Maybe this indicates that some band members are more important than others. If the remaining half of The Who was Moon and Entwistle, few would think of them as The Who. In other words, maybe there is a kind of “essence” of a band—Lennon and McCartney with The Beatles—and that’s the part that makes it that band. By way of example: Nirvana went through quite a few drummers, and with each, was still Nirvana. But once Kurt Cobain died, the band was unquestionably dead with him.

And so the old Jewish question: Is there a parallel “essence” to Judaism? Clearly there are many variations in Jewish practice: Reform, Conservative, Orthodox, Reconstructionist, Ashkenazi and Sephardi, etc.

Is there a common element that is essential—a Kurt Cobain or Lennon/McCartney of Jewish practice(s)?

Or is essentialist thinking out-dated and obsolete, as some suggest? Maybe The Who are just The Who because they call themselves The Who, and this is just a question of semantics.

What do you think?

Meanwhile, I’m sad the half-time show won’t leave enough time for “Won’t Get Fooled Again”

Monday, February 1, 2010

Two Lifetimes

This coming Shabbat, Yitro, will mark the thirty-sixth anniversary of my Bar Mitzvah.

Thirty-six is a very important number in the Jewish world. An old legend teaches that thirty-six (lamed-vav) righteous people, unbeknownst even to themselves, secretly sustain the world. This is probably related to the fact that thirty six is two times eighteen--and eighteen is the numerical value of chai, or life. In other words, thirty six is the Jewish equivalent, in a sense, of two lifetimes.

And that's pretty much how it feels on this anniversary. February 9, 1974 seems like lifetimes ago. The country was enmeshed in the Watergate scandal; just a few months later, Richard Nixon would become the only president to resign the office. This was certainly very much in the air in our suburban DC synagogue, comprised primary of government workers. It was also on the pop radio stations; I remember singing along with the hit song of the season, Lynyrd Skynyrd's Sweet Home Alabama, with the line: "Now Watergate does not bother me. Does your conscience bother you? Tell the truth." And in those days, before we learned the truth of global warming, the blizzard that swept the east coast on my Bar Mitzvah weekend was just another bit of typical winter weather, and no problem at all for my well-acclimatized extended family from Buffalo, New York.

So much has changed over four decades, including in the Jewish world. Israel has gone from being a beloved underdog to the world's punching bag. Intermarriage, still fairly rare and the subject of scandal in my boyhood, has become the norm outside the Orthodox world. Spirituality has replaced ethnicity and a sense of Jewish obligation (and its partner, guilt) has ceased to function as a motivating factor for Jews under fifty or sixty. Feminism has revolutionized many areas of Jewish life. In 1974 there were two female rabbis; today they constitute the majority of most rabbinical classes in the liberal movements. And gay and lesbian Jews have moved from the margins into the mainstream.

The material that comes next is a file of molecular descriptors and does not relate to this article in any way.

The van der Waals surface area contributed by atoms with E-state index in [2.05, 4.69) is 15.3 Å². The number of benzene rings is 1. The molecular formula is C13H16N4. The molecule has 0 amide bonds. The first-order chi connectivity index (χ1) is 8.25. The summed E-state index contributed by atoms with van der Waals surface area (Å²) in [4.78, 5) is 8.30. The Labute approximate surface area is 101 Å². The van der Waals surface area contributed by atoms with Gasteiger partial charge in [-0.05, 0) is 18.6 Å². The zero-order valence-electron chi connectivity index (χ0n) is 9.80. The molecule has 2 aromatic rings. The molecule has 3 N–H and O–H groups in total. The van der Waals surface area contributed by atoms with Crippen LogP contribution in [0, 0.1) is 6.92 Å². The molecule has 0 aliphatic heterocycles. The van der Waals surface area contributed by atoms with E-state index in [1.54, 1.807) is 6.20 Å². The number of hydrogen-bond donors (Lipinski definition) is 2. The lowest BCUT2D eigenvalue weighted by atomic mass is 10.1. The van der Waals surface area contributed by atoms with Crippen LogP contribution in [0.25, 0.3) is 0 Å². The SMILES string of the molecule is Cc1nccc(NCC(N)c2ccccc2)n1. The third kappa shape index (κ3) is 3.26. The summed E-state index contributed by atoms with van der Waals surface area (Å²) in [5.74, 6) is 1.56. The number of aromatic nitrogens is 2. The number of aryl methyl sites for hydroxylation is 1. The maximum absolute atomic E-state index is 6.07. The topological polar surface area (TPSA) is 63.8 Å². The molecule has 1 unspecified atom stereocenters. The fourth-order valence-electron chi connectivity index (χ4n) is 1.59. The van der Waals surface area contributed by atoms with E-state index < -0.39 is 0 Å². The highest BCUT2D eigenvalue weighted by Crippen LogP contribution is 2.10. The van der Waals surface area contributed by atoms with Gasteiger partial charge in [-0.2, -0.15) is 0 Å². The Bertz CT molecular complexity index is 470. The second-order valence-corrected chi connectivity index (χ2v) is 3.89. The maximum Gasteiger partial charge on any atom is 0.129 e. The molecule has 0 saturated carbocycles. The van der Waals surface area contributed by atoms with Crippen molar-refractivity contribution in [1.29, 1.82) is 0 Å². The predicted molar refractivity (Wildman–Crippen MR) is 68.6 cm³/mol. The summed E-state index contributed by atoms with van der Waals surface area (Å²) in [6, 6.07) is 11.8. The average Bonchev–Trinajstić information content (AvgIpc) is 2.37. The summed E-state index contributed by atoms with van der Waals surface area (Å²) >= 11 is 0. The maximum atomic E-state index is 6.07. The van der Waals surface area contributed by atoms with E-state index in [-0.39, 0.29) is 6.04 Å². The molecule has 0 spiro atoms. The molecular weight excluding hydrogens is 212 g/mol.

Of course Jews of all political and religious stripes and approaches debate the significance of these changes. We can--and do--tend to express our opinions about what we like and what we don't. But we should not lose sight of the fact that whether we like them or not, these changes are real and enduring.

And not surprisingly, the Jewish world has lagged behind on its responses to these changes. We stubbornly hold on to obsolete approaches to membership, schooling and community. We act, in many ways, as if it were still 1974. We are selling albums in an age of i-pods.

Needless to say, there is also much that remains the same. For my portion, I read the Ten Commandments. And I think it is safe to say that we still disparage stealing, murder, adultery, and coveting (though now, as then, our disparagement has not stopped us from committing plenty of those sins.) I'm not sure about bearing false witness; just five minutes of listening to folks like Rush Limbaugh and Glenn Beck on the conservative talk radio circuit make it clear that this seems to have become the acceptable norm, at least among a certain political subset. Keeping Shabbat as a sacred day, set apart, was difficult then and remains difficult--and worthwhile--now.

But the world is changing, as it always has.

If we do not change and grow with it, we condemn ourselves to fossilization.